When a big company such as HP needs to issue a clarification in response to customer outrage over a new policy, you can bet at least part of the outrage was due to a lack of thought somewhere in the process. Let’s face it, big companies don’t get big by infuriating their customers, and HP is among the biggest.
What happened with the ProLiant firmware debacle is a series of poorly thought-out events on the part of HP vice president Mary McCoy who is in charge of supporting the company’s server products. It’s easy to follow the missteps. First, the company issued a new policy on support without warning. Longtime customers were accustomed to receiving certain types of free updates. Now suddenly they weren’t.
To make matters worse, the announcement took place only a few days before it took effect, leaving HP customers with no time to make adjustments. On top of that, the blog entry that McCoy used to make the announcement was poorly worded, and made statements there simply weren’t true. If you parse the blog entry, it looks like something written here in Washington, DC, by a bureaucrat that’s raising your taxes while claiming that they’re being lowered.
Making matters worse was a clarification that was long on excuses and short on actual information. Basically, what McCoy said is that customers were going to have to pay for support that had previously been free, and if they don’t like it, too bad. And oh, by the way, those new charges start this week, long before you have time to consider them in your IT budget.
Much of the reason is because HP customers had assumed that support for actions such as firmware upgrades would continue to be free because they always had been free. To some customers it was a significant reason for choosing HP over IBM. For others it’s a change of policy for support of an asset that they purchased with different assumptions. Either way, it smacks of unfairness.
This is not to suggest that HP shouldn’t require a support agreement of some kind for things like firmware enhancements. There are good reasons why it’s actually a good idea. But customers are outraged not so much because it costs money, but because of the way it was handled.
Perhaps a better way would have been to change the warranty language on all new HP ProLiant servers to reflect the new policy, and then make sure that the changes were highlighted. That way customer may not love the new costs, but they won’t feel that HP is pulling a fast one.
HP’s Sudden Firmware Update Policy Revision Shakes Customer Trust
While taking a longterm approach may not start bringing in the bucks for McCoy immediately, it will eventually have the same end, but without alienating customers. Likewise, providing some warning in advance that there would be new support requirements, tied to a date that makes budgeting sense, would also have been much more fair to customers. Had the charge been announced in February 2014, as it was, but timed to take effect at an obvious budget start date such as Oct. 1 or Jan. 1, 2015, it would have been far more palatable.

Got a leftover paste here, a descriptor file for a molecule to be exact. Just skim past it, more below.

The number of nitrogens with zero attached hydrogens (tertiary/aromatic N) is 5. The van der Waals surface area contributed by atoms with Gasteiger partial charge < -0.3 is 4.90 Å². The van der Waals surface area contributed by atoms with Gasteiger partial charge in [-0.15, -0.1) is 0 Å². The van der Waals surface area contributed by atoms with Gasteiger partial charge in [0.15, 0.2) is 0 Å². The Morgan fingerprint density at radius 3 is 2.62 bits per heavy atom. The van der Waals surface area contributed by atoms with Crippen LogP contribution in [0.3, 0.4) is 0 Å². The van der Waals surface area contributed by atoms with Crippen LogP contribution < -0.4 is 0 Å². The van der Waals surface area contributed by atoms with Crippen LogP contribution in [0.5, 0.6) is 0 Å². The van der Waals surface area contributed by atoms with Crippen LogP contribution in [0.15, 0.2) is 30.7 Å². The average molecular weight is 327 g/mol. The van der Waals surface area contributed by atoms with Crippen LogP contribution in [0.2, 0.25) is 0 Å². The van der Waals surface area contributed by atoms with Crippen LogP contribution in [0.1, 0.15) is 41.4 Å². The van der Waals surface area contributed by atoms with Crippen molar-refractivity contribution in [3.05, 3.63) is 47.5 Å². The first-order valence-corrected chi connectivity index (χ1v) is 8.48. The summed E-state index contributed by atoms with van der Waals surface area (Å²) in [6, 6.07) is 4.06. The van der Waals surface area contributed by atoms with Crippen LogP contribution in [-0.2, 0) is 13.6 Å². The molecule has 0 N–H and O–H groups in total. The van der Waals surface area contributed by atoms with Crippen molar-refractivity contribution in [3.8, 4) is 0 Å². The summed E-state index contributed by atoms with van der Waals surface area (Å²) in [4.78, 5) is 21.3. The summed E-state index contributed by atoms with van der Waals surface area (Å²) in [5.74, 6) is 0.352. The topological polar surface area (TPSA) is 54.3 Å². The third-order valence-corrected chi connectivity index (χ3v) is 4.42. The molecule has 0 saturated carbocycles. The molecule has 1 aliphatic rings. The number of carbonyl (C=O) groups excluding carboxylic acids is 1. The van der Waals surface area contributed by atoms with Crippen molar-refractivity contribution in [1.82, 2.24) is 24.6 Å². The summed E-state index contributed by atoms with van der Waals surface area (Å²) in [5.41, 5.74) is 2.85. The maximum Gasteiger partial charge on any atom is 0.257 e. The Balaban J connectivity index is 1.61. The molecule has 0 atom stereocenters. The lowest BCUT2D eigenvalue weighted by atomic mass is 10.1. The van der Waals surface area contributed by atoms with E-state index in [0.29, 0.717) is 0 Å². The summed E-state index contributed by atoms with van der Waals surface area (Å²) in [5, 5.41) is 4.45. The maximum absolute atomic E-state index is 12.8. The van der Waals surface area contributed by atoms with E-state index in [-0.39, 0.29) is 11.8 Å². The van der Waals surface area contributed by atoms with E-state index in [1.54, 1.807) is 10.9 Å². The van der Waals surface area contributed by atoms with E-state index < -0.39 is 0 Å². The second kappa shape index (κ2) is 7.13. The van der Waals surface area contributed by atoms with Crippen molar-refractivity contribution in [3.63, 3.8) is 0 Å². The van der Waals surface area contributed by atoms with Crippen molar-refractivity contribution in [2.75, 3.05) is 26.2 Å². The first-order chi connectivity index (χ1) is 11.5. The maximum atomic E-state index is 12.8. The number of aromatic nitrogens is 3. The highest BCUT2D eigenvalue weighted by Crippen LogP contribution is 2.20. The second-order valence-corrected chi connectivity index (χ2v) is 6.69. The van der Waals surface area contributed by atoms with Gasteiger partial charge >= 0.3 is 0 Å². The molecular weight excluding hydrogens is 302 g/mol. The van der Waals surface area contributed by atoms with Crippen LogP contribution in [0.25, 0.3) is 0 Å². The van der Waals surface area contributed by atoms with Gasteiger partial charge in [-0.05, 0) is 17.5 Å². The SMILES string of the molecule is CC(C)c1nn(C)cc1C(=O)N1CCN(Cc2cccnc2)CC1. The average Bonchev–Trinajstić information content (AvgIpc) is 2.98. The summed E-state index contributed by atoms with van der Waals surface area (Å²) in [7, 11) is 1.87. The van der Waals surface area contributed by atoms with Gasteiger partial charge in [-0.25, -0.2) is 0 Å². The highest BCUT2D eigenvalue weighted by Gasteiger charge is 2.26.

In reality, the actual impact on most businesses is probably minimal. I’ve owned HP servers for decades, and by the time a server is out of its normal support time, firmware updates that aren’t tied to safety or security requirements are rare to the point of being nonexistent. While some businesses do keep their servers for a long time, there just aren’t many updates of any kind.
As an example, I own two HP ProLiant ML310 servers. One is an ancient G2 machine for which there have been no meaningful updates for years. Even the drive controller, which can’t recognize more than 130GB, hard drives hasn’t been updated. There’s no need to have to worry about the cost of firmware updates, because there haven’t been any for years.
My other server is a fairly new ML 310 Gen 8, which is still under warranty. I can get any firmware update for free until the warranty runs out. When that happens the new support agreement will cost about $70 per year, and it covers a lot more than just firmware updates. As a small business owner, I can afford that. Larger businesses with more servers will be able to negotiate much lower support rates on a per-server basis than I can. So we’re not talking about a huge expense for most companies.
But this isn’t really about the cost. This is about McCoy’s seeming lack of concern for her customers and about changing a practice that’s been in place for years without warning and with no notice. In a sense, McCoy has broken the trust of HP’s customers, which means that she’s told those customers that she doesn’t really care how this affects them. In their view, all she sees is a desire for more money.
Speaking again as a business owner, I would do anything to avoid breaking the trust of my customers, even if it cost me a little money. In the long run, all you really have is trust.